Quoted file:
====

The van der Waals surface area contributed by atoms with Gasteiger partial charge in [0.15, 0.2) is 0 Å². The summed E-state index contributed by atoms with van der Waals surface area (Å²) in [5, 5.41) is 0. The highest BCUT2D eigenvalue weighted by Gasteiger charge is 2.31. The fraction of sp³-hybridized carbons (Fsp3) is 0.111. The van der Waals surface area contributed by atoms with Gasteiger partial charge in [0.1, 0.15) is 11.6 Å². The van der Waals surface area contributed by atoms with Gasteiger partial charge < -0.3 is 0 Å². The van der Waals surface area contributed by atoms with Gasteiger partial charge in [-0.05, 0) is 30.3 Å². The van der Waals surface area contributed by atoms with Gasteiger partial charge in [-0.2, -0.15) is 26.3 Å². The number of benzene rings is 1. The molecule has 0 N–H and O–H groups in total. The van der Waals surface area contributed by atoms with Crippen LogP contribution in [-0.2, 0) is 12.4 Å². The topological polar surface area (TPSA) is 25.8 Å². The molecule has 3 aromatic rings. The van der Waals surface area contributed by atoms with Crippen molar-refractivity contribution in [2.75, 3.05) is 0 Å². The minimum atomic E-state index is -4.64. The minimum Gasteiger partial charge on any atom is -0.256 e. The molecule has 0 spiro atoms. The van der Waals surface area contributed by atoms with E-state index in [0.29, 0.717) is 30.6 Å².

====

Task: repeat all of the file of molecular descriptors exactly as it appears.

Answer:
The van der Waals surface area contributed by atoms with Gasteiger partial charge in [0.15, 0.2) is 0 Å². The summed E-state index contributed by atoms with van der Waals surface area (Å²) in [5, 5.41) is 0. The highest BCUT2D eigenvalue weighted by Gasteiger charge is 2.31. The fraction of sp³-hybridized carbons (Fsp3) is 0.111. The van der Waals surface area contributed by atoms with Gasteiger partial charge in [0.1, 0.15) is 11.6 Å². The van der Waals surface area contributed by atoms with Gasteiger partial charge < -0.3 is 0 Å². The van der Waals surface area contributed by atoms with Gasteiger partial charge in [-0.05, 0) is 30.3 Å². The van der Waals surface area contributed by atoms with Gasteiger partial charge in [-0.2, -0.15) is 26.3 Å². The number of benzene rings is 1. The molecule has 0 N–H and O–H groups in total. The van der Waals surface area contributed by atoms with Crippen LogP contribution in [-0.2, 0) is 12.4 Å². The topological polar surface area (TPSA) is 25.8 Å². The molecule has 3 aromatic rings. The van der Waals surface area contributed by atoms with Crippen molar-refractivity contribution in [2.75, 3.05) is 0 Å². The minimum atomic E-state index is -4.64. The minimum Gasteiger partial charge on any atom is -0.256 e. The molecule has 0 spiro atoms. The van der Waals surface area contributed by atoms with E-state index in [0.29, 0.717) is 30.6 Å².